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“We can and must do more," they say. The Biden administration pledged to ramp up resettlements. But even with deepening humanitarian crises unfolding in Ukraine, Afghanistan and other nations, refugee admissions fell to a historic low in fiscal 2021.
More than 200 city and state leaders have signed on to a letter urging President Biden to sharply increase the number of refugees resettling in the U.S.
The letter, drafted by a humanitarian aid organization, notes that resettlements fell to a historic low in fiscal 2021, with just 11,411 individuals admitted, despite humanitarian crises unfolding in Ukraine, Afghanistan, Somalia and several other nations.
Biden pledged to boost those numbers this year after a steep drop under the Trump administration. But the U.S. will likely fail to meet the president's higher target.
“We applauded your action to increase the refugee admissions goal to 125,000 for FY 2022, but we are disappointingly on pace to reach less than 20 percent of that number,’’ the letter said.
“We can and must do more. Our communities stand ready to welcome refugees in need. We are calling on your administration to double down on the investment of resources necessary to rebuild the resettlement program to welcome more refugees this upcoming fiscal year,’’ the letter states.
City and state leaders from Alaska to Wisconsin have endorsed the effort. The latest official to sign on was Dubuque, Iowa Mayor Brad Cavanagh, who received approval Monday night from the city council.
The move drew some backlash on social media, with critics suggesting that Cavanagh was seeking to resettle refugees to Dubuque, a town of about 60,000 along the banks of the Mississippi River.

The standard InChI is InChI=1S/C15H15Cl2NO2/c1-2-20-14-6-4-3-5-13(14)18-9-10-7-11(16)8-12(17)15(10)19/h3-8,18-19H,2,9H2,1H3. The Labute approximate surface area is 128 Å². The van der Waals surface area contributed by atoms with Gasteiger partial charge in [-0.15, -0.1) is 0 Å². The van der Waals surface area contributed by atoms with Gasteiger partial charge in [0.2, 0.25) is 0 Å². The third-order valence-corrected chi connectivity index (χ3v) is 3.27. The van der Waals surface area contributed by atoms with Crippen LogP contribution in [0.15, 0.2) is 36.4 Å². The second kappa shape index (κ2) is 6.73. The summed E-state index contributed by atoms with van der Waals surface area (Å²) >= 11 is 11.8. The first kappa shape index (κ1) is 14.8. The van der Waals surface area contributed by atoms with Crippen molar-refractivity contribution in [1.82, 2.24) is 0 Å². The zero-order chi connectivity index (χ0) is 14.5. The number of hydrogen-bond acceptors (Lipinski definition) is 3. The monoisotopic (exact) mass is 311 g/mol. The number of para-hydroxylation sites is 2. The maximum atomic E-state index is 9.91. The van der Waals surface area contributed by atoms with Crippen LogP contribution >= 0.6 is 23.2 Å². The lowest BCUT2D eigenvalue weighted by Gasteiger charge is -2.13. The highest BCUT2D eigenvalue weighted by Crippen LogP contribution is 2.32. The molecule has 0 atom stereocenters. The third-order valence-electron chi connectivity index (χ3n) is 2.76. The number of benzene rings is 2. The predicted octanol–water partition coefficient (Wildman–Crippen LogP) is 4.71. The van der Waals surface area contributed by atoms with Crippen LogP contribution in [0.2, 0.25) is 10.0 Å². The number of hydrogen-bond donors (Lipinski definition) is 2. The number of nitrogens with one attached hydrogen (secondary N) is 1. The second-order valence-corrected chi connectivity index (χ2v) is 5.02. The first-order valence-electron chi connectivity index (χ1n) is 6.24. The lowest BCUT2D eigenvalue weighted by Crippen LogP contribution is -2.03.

That prompted Cavanagh to issue a press release Wednesday clarifying the town’s position.
“I’m disappointed that this letter has been inaccurately reported as something it is not,” Cavanagh said. “We as a nation have a long history of welcoming refugees, including here in Iowa. This letter simply advocates for our federal government to meet its stated goals for successfully resettling refugees in our country.”
Cavanagh said it was important to add his voice to the chorus of public officials speaking up for refugees. He notes that the Dubuque Area Chamber of Commerce advocated for the letter, which it viewed as a way to address a workforce shortage.
“I agree with the message in the letter that the United States needs to continue to push toward a more efficient and effective system of resettling refugees in our country,’’ said the mayor, who was elected in 2021 and who serves in a non-partisan capacity.
“I think it’s important for local leaders to advocate at the federal level for policies and procedures that will benefit our local communities. As outlined in the letter, resettling refugees effectively in the United States can have many positive effects at the local level,’’ Cavanagh said.
Biden will determine how many refugees can resettle in the U.S. in consultation with Congress. The process typically occurs around the end of the federal fiscal year.
The United Nations Refugee Agency estimates a record-breaking 100 million people worldwide have been forcibly displaced; 26.6 million of them are registered as refugees. More than half of those refugees are children.
The letter is a project of the Refugee Advocacy Lab, an initiative hosted by Refugees International, an independent humanitarian organization, and co-founded by three other aid organizations: The International Refugee Assistance Project, International Rescue Committee and Refugee Congress.
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